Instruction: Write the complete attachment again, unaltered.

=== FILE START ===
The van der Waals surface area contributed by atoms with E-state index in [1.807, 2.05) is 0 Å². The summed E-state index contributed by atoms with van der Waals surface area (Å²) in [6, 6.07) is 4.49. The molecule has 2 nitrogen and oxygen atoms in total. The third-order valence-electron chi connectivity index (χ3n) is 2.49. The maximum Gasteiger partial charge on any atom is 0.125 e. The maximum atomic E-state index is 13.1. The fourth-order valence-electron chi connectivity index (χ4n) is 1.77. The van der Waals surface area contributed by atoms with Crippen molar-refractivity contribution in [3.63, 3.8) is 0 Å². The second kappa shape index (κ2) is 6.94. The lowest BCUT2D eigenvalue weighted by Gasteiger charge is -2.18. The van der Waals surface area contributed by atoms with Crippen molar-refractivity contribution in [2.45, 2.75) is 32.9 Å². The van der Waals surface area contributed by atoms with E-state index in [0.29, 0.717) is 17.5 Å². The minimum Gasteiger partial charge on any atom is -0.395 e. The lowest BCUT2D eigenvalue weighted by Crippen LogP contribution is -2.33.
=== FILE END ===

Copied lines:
The van der Waals surface area contributed by atoms with E-state index in [1.807, 2.05) is 0 Å². The summed E-state index contributed by atoms with van der Waals surface area (Å²) in [6, 6.07) is 4.49. The molecule has 2 nitrogen and oxygen atoms in total. The third-order valence-electron chi connectivity index (χ3n) is 2.49. The maximum Gasteiger partial charge on any atom is 0.125 e. The maximum atomic E-state index is 13.1. The fourth-order valence-electron chi connectivity index (χ4n) is 1.77. The van der Waals surface area contributed by atoms with Crippen molar-refractivity contribution in [3.63, 3.8) is 0 Å². The second kappa shape index (κ2) is 6.94. The lowest BCUT2D eigenvalue weighted by Gasteiger charge is -2.18. The van der Waals surface area contributed by atoms with Crippen molar-refractivity contribution in [2.45, 2.75) is 32.9 Å². The van der Waals surface area contributed by atoms with E-state index in [0.29, 0.717) is 17.5 Å². The minimum Gasteiger partial charge on any atom is -0.395 e. The lowest BCUT2D eigenvalue weighted by Crippen LogP contribution is -2.33.